Fletcher Building Confirms Big Losses
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Troubled NZ-based building products and construction group, Fletcher Building revealed an operating earnings loss of $322 million for the six months ended 31 December 2017 in the wake of the huge losses on a total of 16 building contracts across NZ.
The loss compares to a $310 million profit before significant items for the December-ending months of 2016.
As announced earlier this month, the company suspended the payment of an interim dividend. The Australian-listed shares fell 5% to $6.10.
The expected losses of $NZ660 million from the company’s black hole (AKA its Building & Interiors division (B&I) division) saw Fletcher Building chairman Sir Ralph Norris to resign, though he will remain in the role until a successor can be found.
The losses result directly from 16 large construction projects undertaken by B&I, including the New Zealand International Convention Centre in Auckland, and Christchurch's Justice Precinct.
The company repeated its expectation that full year (to June 30) group operating earnings, excluding B&I, would be between $NZ680 million and $NZ720 million.
FBU CEO, Ross Taylor said: “Outside the challenges experienced in B&I, the broader Fletcher Building business continues to perform to guidance. While it is pleasing to see an increase in sales revenues, operating earnings have decreased due to lower profits in the Construction Division, outside of B&I, as well as the Building Products Division."
Taylor said a strategic review of the whole business, including possible "portfolio" changes, which could signal that some asset sales could take place.
There had been a rise in "central costs" in the business, he said, which presented an opportunity.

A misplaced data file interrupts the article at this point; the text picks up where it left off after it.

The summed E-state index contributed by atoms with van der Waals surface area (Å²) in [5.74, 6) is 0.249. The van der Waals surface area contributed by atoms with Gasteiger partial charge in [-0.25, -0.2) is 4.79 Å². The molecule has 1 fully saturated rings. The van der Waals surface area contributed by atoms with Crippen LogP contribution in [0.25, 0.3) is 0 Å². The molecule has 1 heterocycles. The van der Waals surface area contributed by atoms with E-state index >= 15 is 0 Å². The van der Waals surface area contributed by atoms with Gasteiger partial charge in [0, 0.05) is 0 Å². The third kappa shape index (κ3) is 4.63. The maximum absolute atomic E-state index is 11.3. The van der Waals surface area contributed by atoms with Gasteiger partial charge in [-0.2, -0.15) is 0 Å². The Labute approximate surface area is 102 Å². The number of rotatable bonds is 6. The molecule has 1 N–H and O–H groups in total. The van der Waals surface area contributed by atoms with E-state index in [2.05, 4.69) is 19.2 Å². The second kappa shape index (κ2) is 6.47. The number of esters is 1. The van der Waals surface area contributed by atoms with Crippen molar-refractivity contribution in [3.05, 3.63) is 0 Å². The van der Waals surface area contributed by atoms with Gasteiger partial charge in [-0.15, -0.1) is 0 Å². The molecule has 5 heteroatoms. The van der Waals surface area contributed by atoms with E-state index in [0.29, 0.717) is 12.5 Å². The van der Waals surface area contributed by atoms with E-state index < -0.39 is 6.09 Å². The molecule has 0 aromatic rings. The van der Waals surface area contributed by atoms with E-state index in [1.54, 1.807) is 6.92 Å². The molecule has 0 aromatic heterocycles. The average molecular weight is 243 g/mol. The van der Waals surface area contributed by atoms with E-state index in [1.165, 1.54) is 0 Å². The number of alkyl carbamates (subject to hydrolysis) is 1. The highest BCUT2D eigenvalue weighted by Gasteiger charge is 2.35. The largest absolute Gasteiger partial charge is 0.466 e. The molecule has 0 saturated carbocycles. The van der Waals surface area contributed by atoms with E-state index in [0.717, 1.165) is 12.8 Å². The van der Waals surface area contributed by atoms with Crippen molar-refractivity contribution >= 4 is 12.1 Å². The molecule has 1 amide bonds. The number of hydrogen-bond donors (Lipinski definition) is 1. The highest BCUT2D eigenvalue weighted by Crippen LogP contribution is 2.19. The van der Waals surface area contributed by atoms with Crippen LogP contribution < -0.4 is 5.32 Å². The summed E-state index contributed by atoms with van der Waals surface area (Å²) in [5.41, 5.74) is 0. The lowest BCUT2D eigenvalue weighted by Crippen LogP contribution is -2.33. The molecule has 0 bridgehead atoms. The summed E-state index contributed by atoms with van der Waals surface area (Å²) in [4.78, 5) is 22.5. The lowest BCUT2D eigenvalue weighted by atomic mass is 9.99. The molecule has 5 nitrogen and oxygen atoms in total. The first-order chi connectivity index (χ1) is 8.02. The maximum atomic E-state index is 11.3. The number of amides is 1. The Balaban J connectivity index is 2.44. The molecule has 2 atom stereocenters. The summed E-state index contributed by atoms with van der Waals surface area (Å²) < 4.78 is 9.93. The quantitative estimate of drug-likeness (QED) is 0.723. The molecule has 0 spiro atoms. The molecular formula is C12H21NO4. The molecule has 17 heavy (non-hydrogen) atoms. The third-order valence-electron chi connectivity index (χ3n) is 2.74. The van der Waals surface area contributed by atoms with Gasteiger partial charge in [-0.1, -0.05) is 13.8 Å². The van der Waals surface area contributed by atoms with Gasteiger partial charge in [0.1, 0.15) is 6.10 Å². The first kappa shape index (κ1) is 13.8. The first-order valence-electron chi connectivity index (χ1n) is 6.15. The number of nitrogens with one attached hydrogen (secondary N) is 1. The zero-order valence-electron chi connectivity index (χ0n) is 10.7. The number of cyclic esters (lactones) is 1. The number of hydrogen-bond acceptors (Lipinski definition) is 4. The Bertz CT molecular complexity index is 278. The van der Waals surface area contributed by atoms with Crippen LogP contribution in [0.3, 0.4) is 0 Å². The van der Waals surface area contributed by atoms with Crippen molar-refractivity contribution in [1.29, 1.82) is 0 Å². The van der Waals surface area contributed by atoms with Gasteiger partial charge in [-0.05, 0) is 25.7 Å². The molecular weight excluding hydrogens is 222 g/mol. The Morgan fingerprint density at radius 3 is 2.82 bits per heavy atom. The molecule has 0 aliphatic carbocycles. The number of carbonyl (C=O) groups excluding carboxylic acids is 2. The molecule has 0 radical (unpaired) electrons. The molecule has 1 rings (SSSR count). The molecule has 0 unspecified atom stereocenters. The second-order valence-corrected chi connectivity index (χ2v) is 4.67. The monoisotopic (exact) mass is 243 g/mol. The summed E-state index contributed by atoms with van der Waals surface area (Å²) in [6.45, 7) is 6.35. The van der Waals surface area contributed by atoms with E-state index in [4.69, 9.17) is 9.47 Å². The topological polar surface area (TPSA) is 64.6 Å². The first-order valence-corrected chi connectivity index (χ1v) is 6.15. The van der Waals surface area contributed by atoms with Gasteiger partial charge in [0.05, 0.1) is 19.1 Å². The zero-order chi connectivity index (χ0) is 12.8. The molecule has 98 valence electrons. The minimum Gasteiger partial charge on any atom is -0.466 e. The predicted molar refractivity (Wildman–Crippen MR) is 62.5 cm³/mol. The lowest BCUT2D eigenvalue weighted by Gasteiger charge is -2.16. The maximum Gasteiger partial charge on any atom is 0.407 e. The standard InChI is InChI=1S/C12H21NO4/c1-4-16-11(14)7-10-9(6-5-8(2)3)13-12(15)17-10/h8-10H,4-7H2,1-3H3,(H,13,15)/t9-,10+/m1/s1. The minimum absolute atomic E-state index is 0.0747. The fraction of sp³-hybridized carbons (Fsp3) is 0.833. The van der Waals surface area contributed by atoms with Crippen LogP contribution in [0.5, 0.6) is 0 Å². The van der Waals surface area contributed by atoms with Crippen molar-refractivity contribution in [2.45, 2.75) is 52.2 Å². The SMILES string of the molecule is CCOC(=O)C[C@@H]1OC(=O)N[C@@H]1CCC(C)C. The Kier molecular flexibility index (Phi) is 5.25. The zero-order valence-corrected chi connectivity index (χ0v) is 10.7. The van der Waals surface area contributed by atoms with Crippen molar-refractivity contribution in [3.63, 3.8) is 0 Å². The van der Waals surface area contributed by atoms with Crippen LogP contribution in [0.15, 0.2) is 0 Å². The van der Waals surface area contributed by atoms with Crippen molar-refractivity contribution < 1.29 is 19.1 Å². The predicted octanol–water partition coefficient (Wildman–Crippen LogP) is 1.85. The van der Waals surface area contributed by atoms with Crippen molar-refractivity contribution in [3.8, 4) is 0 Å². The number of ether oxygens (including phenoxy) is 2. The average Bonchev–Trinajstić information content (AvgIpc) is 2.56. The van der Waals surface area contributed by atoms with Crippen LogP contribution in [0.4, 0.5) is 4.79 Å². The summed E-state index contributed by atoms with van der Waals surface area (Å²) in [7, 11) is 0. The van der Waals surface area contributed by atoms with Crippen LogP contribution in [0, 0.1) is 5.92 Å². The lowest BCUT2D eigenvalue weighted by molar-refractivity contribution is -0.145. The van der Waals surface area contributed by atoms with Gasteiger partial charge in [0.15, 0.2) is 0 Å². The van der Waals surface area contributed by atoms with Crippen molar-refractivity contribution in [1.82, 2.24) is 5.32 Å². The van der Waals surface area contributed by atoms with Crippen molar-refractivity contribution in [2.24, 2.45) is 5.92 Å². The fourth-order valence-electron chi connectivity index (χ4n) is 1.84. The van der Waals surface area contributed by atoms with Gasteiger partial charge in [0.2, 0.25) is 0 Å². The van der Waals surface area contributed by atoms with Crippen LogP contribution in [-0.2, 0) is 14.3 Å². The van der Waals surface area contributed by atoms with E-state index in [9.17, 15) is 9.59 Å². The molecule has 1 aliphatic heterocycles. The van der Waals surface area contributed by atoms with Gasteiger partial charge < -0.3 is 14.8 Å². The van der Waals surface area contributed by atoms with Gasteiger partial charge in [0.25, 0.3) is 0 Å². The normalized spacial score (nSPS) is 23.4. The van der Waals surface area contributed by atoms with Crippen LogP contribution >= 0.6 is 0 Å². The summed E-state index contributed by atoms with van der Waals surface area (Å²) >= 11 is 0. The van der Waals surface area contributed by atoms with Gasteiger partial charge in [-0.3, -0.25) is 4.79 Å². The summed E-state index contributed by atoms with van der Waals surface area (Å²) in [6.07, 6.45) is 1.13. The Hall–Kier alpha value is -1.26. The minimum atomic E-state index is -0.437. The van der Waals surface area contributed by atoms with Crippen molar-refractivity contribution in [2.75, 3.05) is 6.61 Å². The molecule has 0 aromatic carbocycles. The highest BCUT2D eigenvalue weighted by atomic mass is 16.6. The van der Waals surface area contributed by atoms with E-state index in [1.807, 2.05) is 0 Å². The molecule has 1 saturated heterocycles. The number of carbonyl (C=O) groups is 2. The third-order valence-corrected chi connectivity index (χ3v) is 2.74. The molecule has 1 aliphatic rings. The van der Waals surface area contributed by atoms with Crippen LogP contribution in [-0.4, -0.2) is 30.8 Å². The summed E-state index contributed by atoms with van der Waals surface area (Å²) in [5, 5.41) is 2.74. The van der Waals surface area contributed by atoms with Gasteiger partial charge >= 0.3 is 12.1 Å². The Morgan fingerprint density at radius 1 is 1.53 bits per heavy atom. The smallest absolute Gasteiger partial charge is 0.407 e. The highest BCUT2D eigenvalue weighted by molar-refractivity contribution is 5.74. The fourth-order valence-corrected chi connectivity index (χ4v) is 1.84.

Excluding B+I, Taylor said: "The rest of the Fletcher business we can improve, but it is performing pretty solidly. It's how we can focus it and move it forward more strongly."
"I'm quite optimistic we will be able to move with pace," Taylor said.
Discussions are continuing with Fletcher’s lenders in New Zealand and overseas following breaches of its lending covenants brought about by B+I’s losses. These are expected to finish by the end of March.
Commenting on the market outlook, Taylor said residential, commercial and infrastructure activity levels across Fletcher Building’s core markets of New Zealand and Australia remained in line with expectations, but he saw little growth as with the New Zealand building sector was operating at, or near, capacity.
"In New Zealand residential consents are up 3 per cent, and while there has been some softening of house price growth we believe this is a sign of the market normalising," he said.
"In Australia residential activity is declining, but standalone approvals remain resilient. Growth in the infrastructure and commercial sectors remains robust in all states outside Western Australia."
Could the Australian infrastructure boom help save Fletcher?
Glenn Dyer has been a finance journalist and TV producer for more than 40 years. He has worked at Maxwell Newton Publications, Queensland Newspapers, AAP, The Australian Financial Review, The Nine Network and Crikey.
At the AFR he was a finance writer, Finance Editor, News Editor and Chief of Staff. At the Nine Network he was supervising producer of Business Sunday for more than 16 years. He has also written for other online and analogue print publications here and overseas.